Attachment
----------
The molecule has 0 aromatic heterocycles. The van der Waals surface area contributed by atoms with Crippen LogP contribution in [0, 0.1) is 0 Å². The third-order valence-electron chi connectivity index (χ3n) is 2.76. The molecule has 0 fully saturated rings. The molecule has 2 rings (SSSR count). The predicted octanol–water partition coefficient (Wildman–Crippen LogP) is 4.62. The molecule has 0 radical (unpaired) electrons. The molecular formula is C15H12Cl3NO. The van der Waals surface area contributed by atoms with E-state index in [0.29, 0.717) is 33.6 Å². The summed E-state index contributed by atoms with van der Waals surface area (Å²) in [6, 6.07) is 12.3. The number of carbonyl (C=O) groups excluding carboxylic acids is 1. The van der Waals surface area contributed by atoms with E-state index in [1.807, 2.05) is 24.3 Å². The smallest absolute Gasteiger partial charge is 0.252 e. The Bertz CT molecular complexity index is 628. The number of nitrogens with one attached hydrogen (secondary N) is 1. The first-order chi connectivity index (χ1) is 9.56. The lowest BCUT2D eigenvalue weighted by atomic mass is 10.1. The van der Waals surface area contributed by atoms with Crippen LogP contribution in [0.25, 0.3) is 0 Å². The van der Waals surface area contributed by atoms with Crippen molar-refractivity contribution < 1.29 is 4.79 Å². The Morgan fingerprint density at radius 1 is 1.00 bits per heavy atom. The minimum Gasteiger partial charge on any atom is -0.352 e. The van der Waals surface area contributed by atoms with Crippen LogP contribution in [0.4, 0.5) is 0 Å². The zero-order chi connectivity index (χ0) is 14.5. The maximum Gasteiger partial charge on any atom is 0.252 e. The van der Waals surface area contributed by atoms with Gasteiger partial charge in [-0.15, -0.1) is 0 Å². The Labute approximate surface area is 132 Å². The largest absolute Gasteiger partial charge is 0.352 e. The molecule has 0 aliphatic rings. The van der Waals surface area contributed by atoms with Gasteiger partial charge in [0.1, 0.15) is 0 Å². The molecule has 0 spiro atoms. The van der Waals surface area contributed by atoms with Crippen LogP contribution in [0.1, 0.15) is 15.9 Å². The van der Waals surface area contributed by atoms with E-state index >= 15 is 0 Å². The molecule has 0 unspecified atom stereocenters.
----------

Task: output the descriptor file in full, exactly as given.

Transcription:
The molecule has 0 aromatic heterocycles. The van der Waals surface area contributed by atoms with Crippen LogP contribution in [0, 0.1) is 0 Å². The third-order valence-electron chi connectivity index (χ3n) is 2.76. The molecule has 0 fully saturated rings. The molecule has 2 rings (SSSR count). The predicted octanol–water partition coefficient (Wildman–Crippen LogP) is 4.62. The molecule has 0 radical (unpaired) electrons. The molecular formula is C15H12Cl3NO. The van der Waals surface area contributed by atoms with E-state index in [0.29, 0.717) is 33.6 Å². The summed E-state index contributed by atoms with van der Waals surface area (Å²) in [6, 6.07) is 12.3. The number of carbonyl (C=O) groups excluding carboxylic acids is 1. The van der Waals surface area contributed by atoms with E-state index in [1.807, 2.05) is 24.3 Å². The smallest absolute Gasteiger partial charge is 0.252 e. The Bertz CT molecular complexity index is 628. The number of nitrogens with one attached hydrogen (secondary N) is 1. The first-order chi connectivity index (χ1) is 9.56. The lowest BCUT2D eigenvalue weighted by atomic mass is 10.1. The van der Waals surface area contributed by atoms with Crippen LogP contribution in [0.25, 0.3) is 0 Å². The van der Waals surface area contributed by atoms with Crippen molar-refractivity contribution < 1.29 is 4.79 Å². The Morgan fingerprint density at radius 1 is 1.00 bits per heavy atom. The minimum Gasteiger partial charge on any atom is -0.352 e. The van der Waals surface area contributed by atoms with Crippen LogP contribution in [0.4, 0.5) is 0 Å². The zero-order chi connectivity index (χ0) is 14.5. The maximum Gasteiger partial charge on any atom is 0.252 e. The van der Waals surface area contributed by atoms with Gasteiger partial charge in [-0.15, -0.1) is 0 Å². The Labute approximate surface area is 132 Å². The largest absolute Gasteiger partial charge is 0.352 e. The molecule has 0 aliphatic rings. The van der Waals surface area contributed by atoms with Gasteiger partial charge in [0.1, 0.15) is 0 Å². The molecule has 0 spiro atoms. The van der Waals surface area contributed by atoms with Crippen LogP contribution in [0.1, 0.15) is 15.9 Å². The van der Waals surface area contributed by atoms with E-state index >= 15 is 0 Å². The molecule has 0 unspecified atom stereocenters.